There was a very poignant post on Facebook today showing police officers bidding farewell to one of their own, a K-9 partner. You could see the sadness in the eyes of the otherwise stoic law officers. It struck home.
One of our furry kids is in a bad place. The big dog, the affable enforcer in our canine family which includes a Scottie, a Norwich Terrier and a mini Dachshund. We call him Bubba because of his lovable personality. He’s our big, huggable Australian Shepherd.
Painfully shy when he came to live with us, he has gradually become part of our family, both human and 4-legged. Bubba used to be afraid of his shadow, but Bonnie, our unflappable Scottie — ring-leader of the fur people, took Bubba under her wing. Bonnie made it clear shyness doesn’t get you anywhere in our family. It certainly doesn’t get you attention. More importantly, it doesn’t get you those extra biscuits.
Bubba learned. He learned so well he began showing up in my office as I worked on my first cup of coffee in the morning. Not my best time of day.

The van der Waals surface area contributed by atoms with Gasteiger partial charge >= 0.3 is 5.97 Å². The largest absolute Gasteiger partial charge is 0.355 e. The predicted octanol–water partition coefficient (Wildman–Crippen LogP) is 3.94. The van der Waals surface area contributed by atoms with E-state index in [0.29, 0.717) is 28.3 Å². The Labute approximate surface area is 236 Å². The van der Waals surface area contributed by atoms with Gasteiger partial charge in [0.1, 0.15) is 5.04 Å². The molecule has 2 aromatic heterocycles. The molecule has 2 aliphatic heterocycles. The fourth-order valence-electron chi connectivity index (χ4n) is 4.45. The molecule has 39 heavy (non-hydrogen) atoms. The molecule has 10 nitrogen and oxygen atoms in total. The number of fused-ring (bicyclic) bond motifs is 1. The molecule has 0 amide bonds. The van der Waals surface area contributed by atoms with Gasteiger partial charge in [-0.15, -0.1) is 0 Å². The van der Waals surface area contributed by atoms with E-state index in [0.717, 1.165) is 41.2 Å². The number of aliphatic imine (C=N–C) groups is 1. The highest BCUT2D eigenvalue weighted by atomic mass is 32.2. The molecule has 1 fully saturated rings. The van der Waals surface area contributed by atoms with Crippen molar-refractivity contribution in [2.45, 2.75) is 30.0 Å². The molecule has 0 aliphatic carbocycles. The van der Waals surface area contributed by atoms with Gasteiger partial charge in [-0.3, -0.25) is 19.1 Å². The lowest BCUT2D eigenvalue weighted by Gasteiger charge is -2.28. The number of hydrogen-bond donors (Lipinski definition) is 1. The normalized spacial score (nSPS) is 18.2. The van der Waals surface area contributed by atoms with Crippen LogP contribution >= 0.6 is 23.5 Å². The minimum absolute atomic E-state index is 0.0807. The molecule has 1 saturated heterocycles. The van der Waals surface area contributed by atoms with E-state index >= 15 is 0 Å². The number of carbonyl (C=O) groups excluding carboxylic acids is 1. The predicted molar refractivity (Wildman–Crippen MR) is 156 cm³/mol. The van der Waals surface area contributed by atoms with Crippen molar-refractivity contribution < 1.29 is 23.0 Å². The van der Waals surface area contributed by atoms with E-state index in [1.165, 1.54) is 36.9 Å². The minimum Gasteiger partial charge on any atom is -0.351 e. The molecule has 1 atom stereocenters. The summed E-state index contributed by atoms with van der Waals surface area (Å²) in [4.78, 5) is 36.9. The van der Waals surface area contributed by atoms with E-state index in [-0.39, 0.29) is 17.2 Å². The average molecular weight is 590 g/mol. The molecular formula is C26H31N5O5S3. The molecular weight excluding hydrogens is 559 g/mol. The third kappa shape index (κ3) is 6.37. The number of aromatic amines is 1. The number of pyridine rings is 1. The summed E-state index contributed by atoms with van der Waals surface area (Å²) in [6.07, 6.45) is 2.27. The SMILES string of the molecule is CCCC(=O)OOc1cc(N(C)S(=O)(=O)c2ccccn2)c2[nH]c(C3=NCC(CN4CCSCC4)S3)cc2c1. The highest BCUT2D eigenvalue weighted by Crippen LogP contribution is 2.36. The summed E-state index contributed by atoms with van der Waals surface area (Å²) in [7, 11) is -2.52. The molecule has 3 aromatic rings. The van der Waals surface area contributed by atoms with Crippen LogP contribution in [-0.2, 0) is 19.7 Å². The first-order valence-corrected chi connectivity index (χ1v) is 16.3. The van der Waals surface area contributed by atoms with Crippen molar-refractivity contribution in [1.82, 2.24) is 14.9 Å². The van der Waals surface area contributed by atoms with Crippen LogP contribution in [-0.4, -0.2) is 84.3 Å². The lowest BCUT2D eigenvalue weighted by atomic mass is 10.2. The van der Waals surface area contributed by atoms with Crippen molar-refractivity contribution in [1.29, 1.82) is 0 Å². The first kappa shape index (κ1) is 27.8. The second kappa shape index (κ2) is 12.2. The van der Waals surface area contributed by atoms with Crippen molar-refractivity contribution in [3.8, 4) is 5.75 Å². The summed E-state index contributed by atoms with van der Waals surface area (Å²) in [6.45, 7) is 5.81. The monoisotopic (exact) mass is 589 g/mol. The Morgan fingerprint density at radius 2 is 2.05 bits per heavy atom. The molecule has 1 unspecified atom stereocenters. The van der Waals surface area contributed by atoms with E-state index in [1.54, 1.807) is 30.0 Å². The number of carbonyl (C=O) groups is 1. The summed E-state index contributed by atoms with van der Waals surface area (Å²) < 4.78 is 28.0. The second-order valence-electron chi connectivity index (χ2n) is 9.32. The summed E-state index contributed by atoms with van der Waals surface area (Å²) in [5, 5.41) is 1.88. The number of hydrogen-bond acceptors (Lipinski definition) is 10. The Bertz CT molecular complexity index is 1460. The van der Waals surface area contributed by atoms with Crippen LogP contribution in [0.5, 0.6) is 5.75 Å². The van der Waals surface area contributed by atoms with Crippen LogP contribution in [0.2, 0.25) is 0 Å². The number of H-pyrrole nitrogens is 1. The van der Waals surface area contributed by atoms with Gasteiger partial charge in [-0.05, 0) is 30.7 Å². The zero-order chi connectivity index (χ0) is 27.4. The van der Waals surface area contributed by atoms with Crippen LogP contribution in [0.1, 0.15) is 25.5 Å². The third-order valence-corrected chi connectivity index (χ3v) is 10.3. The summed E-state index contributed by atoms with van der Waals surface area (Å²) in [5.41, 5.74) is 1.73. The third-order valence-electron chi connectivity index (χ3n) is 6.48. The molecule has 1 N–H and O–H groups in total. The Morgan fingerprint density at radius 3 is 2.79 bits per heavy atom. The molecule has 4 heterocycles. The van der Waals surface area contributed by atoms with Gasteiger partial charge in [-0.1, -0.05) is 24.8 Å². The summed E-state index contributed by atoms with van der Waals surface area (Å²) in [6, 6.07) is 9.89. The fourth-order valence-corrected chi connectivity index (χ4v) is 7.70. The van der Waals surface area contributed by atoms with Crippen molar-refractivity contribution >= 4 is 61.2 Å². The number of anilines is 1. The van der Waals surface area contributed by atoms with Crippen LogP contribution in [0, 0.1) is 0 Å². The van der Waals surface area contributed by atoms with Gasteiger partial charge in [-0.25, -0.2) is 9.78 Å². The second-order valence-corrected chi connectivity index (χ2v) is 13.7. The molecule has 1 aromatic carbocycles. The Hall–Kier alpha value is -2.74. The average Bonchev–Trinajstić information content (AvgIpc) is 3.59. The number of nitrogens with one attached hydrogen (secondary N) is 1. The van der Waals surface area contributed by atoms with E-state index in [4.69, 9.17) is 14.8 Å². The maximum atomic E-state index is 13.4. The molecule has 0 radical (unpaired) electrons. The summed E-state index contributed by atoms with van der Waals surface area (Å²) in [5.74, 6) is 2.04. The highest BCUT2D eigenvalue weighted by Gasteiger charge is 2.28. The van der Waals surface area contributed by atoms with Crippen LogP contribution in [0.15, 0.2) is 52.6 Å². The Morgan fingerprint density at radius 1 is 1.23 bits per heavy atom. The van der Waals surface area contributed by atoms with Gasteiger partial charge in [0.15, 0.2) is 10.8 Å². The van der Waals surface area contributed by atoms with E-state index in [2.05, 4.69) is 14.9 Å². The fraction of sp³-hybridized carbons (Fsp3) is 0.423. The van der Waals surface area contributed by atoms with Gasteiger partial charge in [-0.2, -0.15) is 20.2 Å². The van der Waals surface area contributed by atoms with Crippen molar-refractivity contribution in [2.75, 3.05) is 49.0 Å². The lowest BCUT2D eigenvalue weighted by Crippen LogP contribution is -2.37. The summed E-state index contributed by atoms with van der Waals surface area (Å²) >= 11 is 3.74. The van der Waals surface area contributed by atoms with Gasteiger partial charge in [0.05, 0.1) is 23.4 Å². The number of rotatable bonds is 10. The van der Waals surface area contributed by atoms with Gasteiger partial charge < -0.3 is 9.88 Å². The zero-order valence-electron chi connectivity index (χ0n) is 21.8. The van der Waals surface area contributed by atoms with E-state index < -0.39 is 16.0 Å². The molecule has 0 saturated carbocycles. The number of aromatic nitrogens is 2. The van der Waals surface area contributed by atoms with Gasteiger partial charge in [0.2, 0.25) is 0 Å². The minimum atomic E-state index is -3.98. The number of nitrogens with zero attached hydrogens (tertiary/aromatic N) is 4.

Bubba’s finest moment came recently when Marilyn was taking pictures. Bubba wasn’t in the shot, but decided he wanted to be included. He just poked his head into the shot making it clear he wasn’t going to be left out of the festivities. Bubba had arrived!
We have a lot of strong personalities in the house. We’re not camera-shy or modest. Bubba made it clear he wanted billing above the title in our family soap drama.
Something went wrong in the last couple of weeks. Bubba, not the most agile of dogs, has taken several tumbles on the stairs. We thought he had shaken them off but we were wrong. Bubba sustained a back injury while simultaneously has been developing his own serious case of arthritis. Arthritis is something of a plague in this household. Quite literally, everyone’s got it.
Now he’s dragging his rear end. The stairs are impossible for him. It’s painful to watch our big guy struggle to move around. Marilyn says big dogs are more prone to this kind of injury than small ones.The vet says there’s nothing to be done for him but to give him pain-killers and make him as comfortable as possible. Maybe he’ll get better. We can hope.
Bubba is now living downstairs with the junior members of our family. He is actually their dog even though we feel he belongs to all of us. Bubba is still eating well and responds quickly to offers of biscuits. But something is different. It’s clear his energy is sapped. He moves slowly. Hard to believe, but we miss his baying at the moon and those furtive three o’clock in the morning shadows.
It’s about quality of life. Some family members are hoping for a miracle. We’ve all been down this road before. It’s not about us or our feelings. Saying goodbye will be difficult and we’ll hold off on it as long as we can. But, in the end, it’s about Bubba.